Members of the W3C Efficient XML Interchange Working Group have issued a call for implementations in connection with the advancement of EXI 1.0 documents to Candidate Recommendation stage. Two key documents include "Efficient XML Interchange (EXI) Format 1.0" and "Efficient XML Interchange (EXI) Primer." The EXI Working Group plans to submit the EXI specification for consideration as a W3C Proposed Recommendation when the following exit criteria have been met: (1) A test suite is available that tests each identified EXI format 1.0 feature, both required and optional. (2) At least two implementations, at least one of which is publicly available, have demonstrated interoperability of each feature. The working group will create an implementation report based on gathered evidence and make it available on its group web page. (3) The Working Group has responded formally to all issues raised against this document during the Candidate Recommendation review period.
Efficient XML Interchange (EXI) format is a very compact representation for the Extensible Markup Language (XML) Information Set that is intended to simultaneously optimize performance and the utilization of computational resources. The EXI format uses a hybrid approach drawn from the information and formal language theories, plus practical techniques verified by measurements, for entropy encoding XML information. Using a relatively simple algorithm, which is amenable to fast and compact implementation, and a small set of datatype representations, it reliably produces efficient encodings of XML event streams. The grammar production system and format definition of EXI are presented.
The companion Primer document is comprised of two major parts. The first part describes the structure and content of an EXI document with and without compression. More specifically, it describes the concept of an EXI stream and how it is generated using EXI grammars, as well as the implications on structure and content ordering in an EXI stream when compression is enabled. As a practical application of the concepts from the first part, the second part presents a complete bit-level description of an EXI document..."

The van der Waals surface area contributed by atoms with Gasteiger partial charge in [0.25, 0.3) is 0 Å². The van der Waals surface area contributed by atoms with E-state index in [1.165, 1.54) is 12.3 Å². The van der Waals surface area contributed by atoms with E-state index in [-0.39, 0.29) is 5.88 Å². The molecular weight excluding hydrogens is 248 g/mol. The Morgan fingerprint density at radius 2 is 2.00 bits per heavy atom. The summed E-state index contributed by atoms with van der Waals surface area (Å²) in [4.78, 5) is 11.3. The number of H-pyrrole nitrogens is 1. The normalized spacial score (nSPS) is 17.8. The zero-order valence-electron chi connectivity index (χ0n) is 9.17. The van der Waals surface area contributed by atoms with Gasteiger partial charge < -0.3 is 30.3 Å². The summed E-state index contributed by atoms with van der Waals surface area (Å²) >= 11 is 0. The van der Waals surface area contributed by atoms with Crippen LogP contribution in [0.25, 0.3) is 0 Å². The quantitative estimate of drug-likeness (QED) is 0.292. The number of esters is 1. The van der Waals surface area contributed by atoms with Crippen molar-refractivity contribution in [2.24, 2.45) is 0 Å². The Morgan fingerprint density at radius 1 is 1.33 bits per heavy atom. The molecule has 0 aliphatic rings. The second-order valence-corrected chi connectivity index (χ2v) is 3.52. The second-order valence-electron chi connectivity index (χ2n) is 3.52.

See also: the EXI Primer
Sieve Email Filtering: Sieves and Display Directives in XML
Ned Freed and Srinivas Saisatish Vedam (eds), IETF Internet Draft
The Internet Engineering Steering Group (IESG) has announced approval of the specification "Sieve Email Filtering: Sieves and Display Directives in XML" as an IETF Proposed Standard. This document is a product of the IETF Sieve Mail Filtering Language Working Group. The IESG contact persons are Lisa Dusseault and Alexey Melnikov. The document has been discussed and reviewed in the SIEVE Working Group. There is consensus in the Working Group to publish this document as a Proposed Standard. A number of implementors have expressed interest in this specification, and least one implementation already exists.
Summary: This specification describes a way to represent Sieve email filtering language scripts in XML. Representing sieves in XML is intended not as an alternate storage format for Sieve but rather as a means to facilitate manipulation of scripts using XML tools. The XML representation also defines additional elements that have no counterparts in the regular Sieve language. These elements are intended for use by graphical user interfaces and provide facilities for labeling or grouping sections of a script so they can be displayed more conveniently. These elements are represented as specially structured comments in regular Sieve format.